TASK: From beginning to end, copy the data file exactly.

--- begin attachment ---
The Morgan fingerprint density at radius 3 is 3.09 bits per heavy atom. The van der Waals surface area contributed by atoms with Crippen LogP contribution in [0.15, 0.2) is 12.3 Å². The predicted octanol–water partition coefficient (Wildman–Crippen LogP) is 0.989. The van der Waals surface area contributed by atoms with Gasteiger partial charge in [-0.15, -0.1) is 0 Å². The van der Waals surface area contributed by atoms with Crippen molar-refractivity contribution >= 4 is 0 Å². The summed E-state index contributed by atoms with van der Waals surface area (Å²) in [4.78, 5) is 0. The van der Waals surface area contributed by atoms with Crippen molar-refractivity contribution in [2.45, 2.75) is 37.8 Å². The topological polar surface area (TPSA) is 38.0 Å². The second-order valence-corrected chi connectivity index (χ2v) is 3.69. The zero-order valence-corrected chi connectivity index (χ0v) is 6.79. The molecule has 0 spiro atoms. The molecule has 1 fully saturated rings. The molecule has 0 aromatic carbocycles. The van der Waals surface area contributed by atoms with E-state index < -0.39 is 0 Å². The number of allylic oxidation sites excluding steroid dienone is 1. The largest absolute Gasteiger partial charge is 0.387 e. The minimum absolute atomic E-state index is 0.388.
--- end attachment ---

The Morgan fingerprint density at radius 3 is 3.09 bits per heavy atom. The van der Waals surface area contributed by atoms with Crippen LogP contribution in [0.15, 0.2) is 12.3 Å². The predicted octanol–water partition coefficient (Wildman–Crippen LogP) is 0.989. The van der Waals surface area contributed by atoms with Gasteiger partial charge in [-0.15, -0.1) is 0 Å². The van der Waals surface area contributed by atoms with Crippen molar-refractivity contribution >= 4 is 0 Å². The summed E-state index contributed by atoms with van der Waals surface area (Å²) in [4.78, 5) is 0. The van der Waals surface area contributed by atoms with Crippen molar-refractivity contribution in [2.45, 2.75) is 37.8 Å². The topological polar surface area (TPSA) is 38.0 Å². The second-order valence-corrected chi connectivity index (χ2v) is 3.69. The zero-order valence-corrected chi connectivity index (χ0v) is 6.79. The molecule has 0 spiro atoms. The molecule has 1 fully saturated rings. The molecule has 0 aromatic carbocycles. The van der Waals surface area contributed by atoms with E-state index < -0.39 is 0 Å². The number of allylic oxidation sites excluding steroid dienone is 1. The largest absolute Gasteiger partial charge is 0.387 e. The minimum absolute atomic E-state index is 0.388.